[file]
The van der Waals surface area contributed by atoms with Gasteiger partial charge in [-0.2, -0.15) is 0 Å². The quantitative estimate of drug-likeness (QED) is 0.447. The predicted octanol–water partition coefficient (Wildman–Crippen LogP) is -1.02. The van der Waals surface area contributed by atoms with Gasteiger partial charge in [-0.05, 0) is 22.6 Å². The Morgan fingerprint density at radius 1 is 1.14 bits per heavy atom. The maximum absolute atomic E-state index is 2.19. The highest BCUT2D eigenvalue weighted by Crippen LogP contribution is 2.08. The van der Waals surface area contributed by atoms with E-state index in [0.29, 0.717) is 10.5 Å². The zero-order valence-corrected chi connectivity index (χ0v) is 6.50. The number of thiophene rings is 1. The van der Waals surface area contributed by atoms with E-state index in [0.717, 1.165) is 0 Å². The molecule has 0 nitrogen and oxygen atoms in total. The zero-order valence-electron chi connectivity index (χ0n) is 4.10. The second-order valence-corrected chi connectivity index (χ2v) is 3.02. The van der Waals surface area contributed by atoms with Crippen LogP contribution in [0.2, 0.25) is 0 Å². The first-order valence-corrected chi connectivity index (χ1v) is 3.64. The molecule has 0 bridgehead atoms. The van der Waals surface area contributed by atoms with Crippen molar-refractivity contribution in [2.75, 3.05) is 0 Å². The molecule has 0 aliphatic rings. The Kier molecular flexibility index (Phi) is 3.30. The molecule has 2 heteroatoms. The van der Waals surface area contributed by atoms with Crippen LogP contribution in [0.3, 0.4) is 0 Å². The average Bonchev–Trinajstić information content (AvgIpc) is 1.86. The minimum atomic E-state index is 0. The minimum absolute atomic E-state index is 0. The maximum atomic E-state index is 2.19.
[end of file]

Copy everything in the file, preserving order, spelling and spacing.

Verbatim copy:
The van der Waals surface area contributed by atoms with Gasteiger partial charge in [-0.2, -0.15) is 0 Å². The quantitative estimate of drug-likeness (QED) is 0.447. The predicted octanol–water partition coefficient (Wildman–Crippen LogP) is -1.02. The van der Waals surface area contributed by atoms with Gasteiger partial charge in [-0.05, 0) is 22.6 Å². The Morgan fingerprint density at radius 1 is 1.14 bits per heavy atom. The maximum absolute atomic E-state index is 2.19. The highest BCUT2D eigenvalue weighted by Crippen LogP contribution is 2.08. The van der Waals surface area contributed by atoms with E-state index in [0.29, 0.717) is 10.5 Å². The zero-order valence-corrected chi connectivity index (χ0v) is 6.50. The number of thiophene rings is 1. The van der Waals surface area contributed by atoms with E-state index in [0.717, 1.165) is 0 Å². The molecule has 0 nitrogen and oxygen atoms in total. The zero-order valence-electron chi connectivity index (χ0n) is 4.10. The second-order valence-corrected chi connectivity index (χ2v) is 3.02. The van der Waals surface area contributed by atoms with Crippen LogP contribution in [0.2, 0.25) is 0 Å². The first-order valence-corrected chi connectivity index (χ1v) is 3.64. The molecule has 0 bridgehead atoms. The van der Waals surface area contributed by atoms with Crippen molar-refractivity contribution in [2.75, 3.05) is 0 Å². The molecule has 0 aliphatic rings. The Kier molecular flexibility index (Phi) is 3.30. The molecule has 2 heteroatoms. The van der Waals surface area contributed by atoms with Crippen LogP contribution in [0.3, 0.4) is 0 Å². The average Bonchev–Trinajstić information content (AvgIpc) is 1.86. The minimum atomic E-state index is 0. The minimum absolute atomic E-state index is 0. The maximum atomic E-state index is 2.19.